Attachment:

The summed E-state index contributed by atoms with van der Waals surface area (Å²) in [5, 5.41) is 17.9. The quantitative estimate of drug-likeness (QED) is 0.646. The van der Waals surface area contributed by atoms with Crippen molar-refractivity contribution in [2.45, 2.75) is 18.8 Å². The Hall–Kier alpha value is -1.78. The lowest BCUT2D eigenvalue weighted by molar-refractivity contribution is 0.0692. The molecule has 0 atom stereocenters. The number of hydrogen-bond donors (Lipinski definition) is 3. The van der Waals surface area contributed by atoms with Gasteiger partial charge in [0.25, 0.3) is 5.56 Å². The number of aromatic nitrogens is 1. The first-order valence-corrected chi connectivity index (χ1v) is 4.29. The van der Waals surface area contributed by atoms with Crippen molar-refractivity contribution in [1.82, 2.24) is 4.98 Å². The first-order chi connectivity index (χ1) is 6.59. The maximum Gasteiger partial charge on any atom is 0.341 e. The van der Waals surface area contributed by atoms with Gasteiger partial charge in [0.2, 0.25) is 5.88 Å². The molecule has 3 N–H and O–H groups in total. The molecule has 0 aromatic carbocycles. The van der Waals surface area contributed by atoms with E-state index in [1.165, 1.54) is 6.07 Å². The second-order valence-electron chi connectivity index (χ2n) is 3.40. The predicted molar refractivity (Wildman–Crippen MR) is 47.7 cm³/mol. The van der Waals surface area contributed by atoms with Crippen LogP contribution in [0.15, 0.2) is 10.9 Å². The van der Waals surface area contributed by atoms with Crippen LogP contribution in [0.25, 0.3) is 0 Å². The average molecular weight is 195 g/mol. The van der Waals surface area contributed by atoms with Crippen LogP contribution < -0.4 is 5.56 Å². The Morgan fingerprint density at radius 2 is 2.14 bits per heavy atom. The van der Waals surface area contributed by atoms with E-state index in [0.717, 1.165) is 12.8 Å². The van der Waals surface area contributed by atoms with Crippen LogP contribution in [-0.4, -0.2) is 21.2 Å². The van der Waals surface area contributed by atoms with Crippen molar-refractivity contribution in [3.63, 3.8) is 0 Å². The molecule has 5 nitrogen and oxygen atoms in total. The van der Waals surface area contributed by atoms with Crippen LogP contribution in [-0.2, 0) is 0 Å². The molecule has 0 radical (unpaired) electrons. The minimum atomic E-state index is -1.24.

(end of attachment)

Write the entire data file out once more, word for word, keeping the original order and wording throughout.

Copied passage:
The summed E-state index contributed by atoms with van der Waals surface area (Å²) in [5, 5.41) is 17.9. The quantitative estimate of drug-likeness (QED) is 0.646. The van der Waals surface area contributed by atoms with Crippen molar-refractivity contribution in [2.45, 2.75) is 18.8 Å². The Hall–Kier alpha value is -1.78. The lowest BCUT2D eigenvalue weighted by molar-refractivity contribution is 0.0692. The molecule has 0 atom stereocenters. The number of hydrogen-bond donors (Lipinski definition) is 3. The van der Waals surface area contributed by atoms with Gasteiger partial charge in [0.25, 0.3) is 5.56 Å². The number of aromatic nitrogens is 1. The first-order valence-corrected chi connectivity index (χ1v) is 4.29. The van der Waals surface area contributed by atoms with Crippen molar-refractivity contribution in [1.82, 2.24) is 4.98 Å². The first-order chi connectivity index (χ1) is 6.59. The maximum Gasteiger partial charge on any atom is 0.341 e. The van der Waals surface area contributed by atoms with Gasteiger partial charge in [0.2, 0.25) is 5.88 Å². The molecule has 3 N–H and O–H groups in total. The molecule has 0 aromatic carbocycles. The van der Waals surface area contributed by atoms with E-state index in [1.165, 1.54) is 6.07 Å². The second-order valence-electron chi connectivity index (χ2n) is 3.40. The predicted molar refractivity (Wildman–Crippen MR) is 47.7 cm³/mol. The van der Waals surface area contributed by atoms with Crippen LogP contribution in [0.15, 0.2) is 10.9 Å². The van der Waals surface area contributed by atoms with Crippen LogP contribution in [0.25, 0.3) is 0 Å². The average molecular weight is 195 g/mol. The van der Waals surface area contributed by atoms with Crippen LogP contribution < -0.4 is 5.56 Å². The Morgan fingerprint density at radius 2 is 2.14 bits per heavy atom. The van der Waals surface area contributed by atoms with E-state index in [0.717, 1.165) is 12.8 Å². The van der Waals surface area contributed by atoms with Crippen LogP contribution in [-0.4, -0.2) is 21.2 Å². The van der Waals surface area contributed by atoms with Crippen molar-refractivity contribution in [3.63, 3.8) is 0 Å². The molecule has 5 nitrogen and oxygen atoms in total. The van der Waals surface area contributed by atoms with Crippen LogP contribution in [-0.2, 0) is 0 Å². The molecule has 0 radical (unpaired) electrons. The minimum atomic E-state index is -1.24.